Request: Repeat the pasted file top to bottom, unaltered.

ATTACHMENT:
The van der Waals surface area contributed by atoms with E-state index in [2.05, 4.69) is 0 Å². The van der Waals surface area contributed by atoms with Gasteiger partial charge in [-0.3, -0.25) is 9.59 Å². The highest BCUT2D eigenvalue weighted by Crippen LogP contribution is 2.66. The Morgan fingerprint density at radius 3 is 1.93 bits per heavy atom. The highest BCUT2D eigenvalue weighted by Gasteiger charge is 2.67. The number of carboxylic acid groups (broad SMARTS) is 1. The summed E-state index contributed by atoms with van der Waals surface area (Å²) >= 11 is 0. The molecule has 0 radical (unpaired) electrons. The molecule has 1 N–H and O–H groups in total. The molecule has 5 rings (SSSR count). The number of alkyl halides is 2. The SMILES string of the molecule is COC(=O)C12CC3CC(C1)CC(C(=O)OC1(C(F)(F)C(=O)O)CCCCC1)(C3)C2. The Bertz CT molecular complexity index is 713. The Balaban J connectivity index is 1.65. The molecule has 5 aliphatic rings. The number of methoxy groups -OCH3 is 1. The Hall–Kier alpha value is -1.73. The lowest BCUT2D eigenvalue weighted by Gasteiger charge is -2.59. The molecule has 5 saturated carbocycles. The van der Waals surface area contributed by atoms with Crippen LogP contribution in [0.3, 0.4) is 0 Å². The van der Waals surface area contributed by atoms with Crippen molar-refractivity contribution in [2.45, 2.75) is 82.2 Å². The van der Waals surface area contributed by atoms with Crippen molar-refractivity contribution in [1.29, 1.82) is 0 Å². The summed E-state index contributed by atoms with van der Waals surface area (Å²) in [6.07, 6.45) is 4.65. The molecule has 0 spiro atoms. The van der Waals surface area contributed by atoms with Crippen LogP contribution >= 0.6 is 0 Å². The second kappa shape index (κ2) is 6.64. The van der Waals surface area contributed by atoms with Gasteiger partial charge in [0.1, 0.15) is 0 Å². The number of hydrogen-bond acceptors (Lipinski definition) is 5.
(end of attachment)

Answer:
The van der Waals surface area contributed by atoms with E-state index in [2.05, 4.69) is 0 Å². The van der Waals surface area contributed by atoms with Gasteiger partial charge in [-0.3, -0.25) is 9.59 Å². The highest BCUT2D eigenvalue weighted by Crippen LogP contribution is 2.66. The Morgan fingerprint density at radius 3 is 1.93 bits per heavy atom. The highest BCUT2D eigenvalue weighted by Gasteiger charge is 2.67. The number of carboxylic acid groups (broad SMARTS) is 1. The summed E-state index contributed by atoms with van der Waals surface area (Å²) >= 11 is 0. The molecule has 0 radical (unpaired) electrons. The molecule has 1 N–H and O–H groups in total. The molecule has 5 rings (SSSR count). The number of alkyl halides is 2. The SMILES string of the molecule is COC(=O)C12CC3CC(C1)CC(C(=O)OC1(C(F)(F)C(=O)O)CCCCC1)(C3)C2. The Bertz CT molecular complexity index is 713. The Balaban J connectivity index is 1.65. The molecule has 5 aliphatic rings. The number of methoxy groups -OCH3 is 1. The Hall–Kier alpha value is -1.73. The lowest BCUT2D eigenvalue weighted by Gasteiger charge is -2.59. The molecule has 5 saturated carbocycles. The van der Waals surface area contributed by atoms with Crippen LogP contribution in [0.3, 0.4) is 0 Å². The van der Waals surface area contributed by atoms with Crippen molar-refractivity contribution in [2.45, 2.75) is 82.2 Å². The van der Waals surface area contributed by atoms with Crippen molar-refractivity contribution in [1.29, 1.82) is 0 Å². The summed E-state index contributed by atoms with van der Waals surface area (Å²) in [6.07, 6.45) is 4.65. The molecule has 0 spiro atoms. The van der Waals surface area contributed by atoms with Crippen LogP contribution >= 0.6 is 0 Å². The second kappa shape index (κ2) is 6.64. The van der Waals surface area contributed by atoms with Gasteiger partial charge in [0.1, 0.15) is 0 Å². The number of hydrogen-bond acceptors (Lipinski definition) is 5.